Here is a message from a Dear Reader from Australia who makes the case for deflation. (His first comment is about the Fed’s latest bailout):
“I think Bill Bonner has the wrong end of the stick. The Fed is not pumping in anything – it is an asset swap with the banks and other financial institutions whereby the Fed takes the unwanted mortgage backed securities (at a suitable discount) in return for lending its own high quality Treasury notes. These will then be negotiable as collateral to raise money. It is a neat trick to liquefy the debt market but in the process the Fed is taking on the risk that other banks do not want to accept. It will hope that the discount to valuation will cover the failures. In time it may even profit. The question is this – since this is a term lending facility, will the Fed in managing its credit risk ever pull the trigger on a major bank and demand re-payment? Are we witnessing a de facto nationalization of the U.S. banks?
“The point is that what the Fed is doing now is not inflationary – the money supply and cash in circulation has actually been falling. See James Hamilton’s (Professor of Economics at the University of California).
And as for buying gold:
“[The] view that gold will see a substantial re-valuation is correct but it may take a detour back to $400 or lower – simply because in the deflation to come, which will be brought on by an escalation of the current liquidity crisis, gold will be sold off to pay for margin calls. Gold will be re-valued in the future because it will most likely come back into service again as the standard against which all currencies will be measured. This accelerating crisis has been brought on by banks by-passing the prudential requirements through securitization of mortgages and by the use of massive leverage on the part of borrowers to magnify the gains made from the consequent asset inflation. Credit creation (money supply) has been on a tear for a decade or more because banks were able to keep the loans off their balance sheets through securitization. This process is now in the early stages of reversal.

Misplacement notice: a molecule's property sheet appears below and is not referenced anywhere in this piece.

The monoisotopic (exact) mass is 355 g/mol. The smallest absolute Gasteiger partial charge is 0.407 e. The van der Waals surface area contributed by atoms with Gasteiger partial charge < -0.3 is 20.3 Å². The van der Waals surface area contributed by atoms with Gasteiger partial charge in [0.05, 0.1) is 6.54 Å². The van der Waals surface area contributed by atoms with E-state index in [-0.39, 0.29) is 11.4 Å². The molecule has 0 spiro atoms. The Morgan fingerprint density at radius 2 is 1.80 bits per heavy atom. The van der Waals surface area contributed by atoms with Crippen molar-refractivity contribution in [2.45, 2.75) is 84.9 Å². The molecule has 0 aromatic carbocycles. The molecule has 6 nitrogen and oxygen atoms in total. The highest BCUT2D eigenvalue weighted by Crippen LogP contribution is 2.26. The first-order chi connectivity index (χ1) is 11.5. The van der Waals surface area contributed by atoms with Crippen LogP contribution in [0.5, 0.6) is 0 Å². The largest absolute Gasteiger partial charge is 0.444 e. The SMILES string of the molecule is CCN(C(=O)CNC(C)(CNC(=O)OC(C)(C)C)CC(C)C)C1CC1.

“Most of what we read about in the financial columns today was brilliantly explained by Robert Prechter (of Elliottwave International) in his best seller of 2003 Conquer the Crash. As far as the equity markets are concerned, he was wrong in nominal terms because they continued to rise until last October. In terms of gold, the Dow, S&P500 and NASDAQ have all been falling since 1999. His explanation then of the likely unfolding of events is closer to what is happening right now than any other commentator present or past. Inflation is NOT the issue. The markets know it (why else would US bonds and Treasury notes be in such demand) and the Fed (as always) is following the 3 month US treasury bill down the lowering yield path. I believe that the US Treasury market is telling the real story.”
Dan Denning offers a rebuttal in today’s guest essay, below. Keep reading…
Markets and Money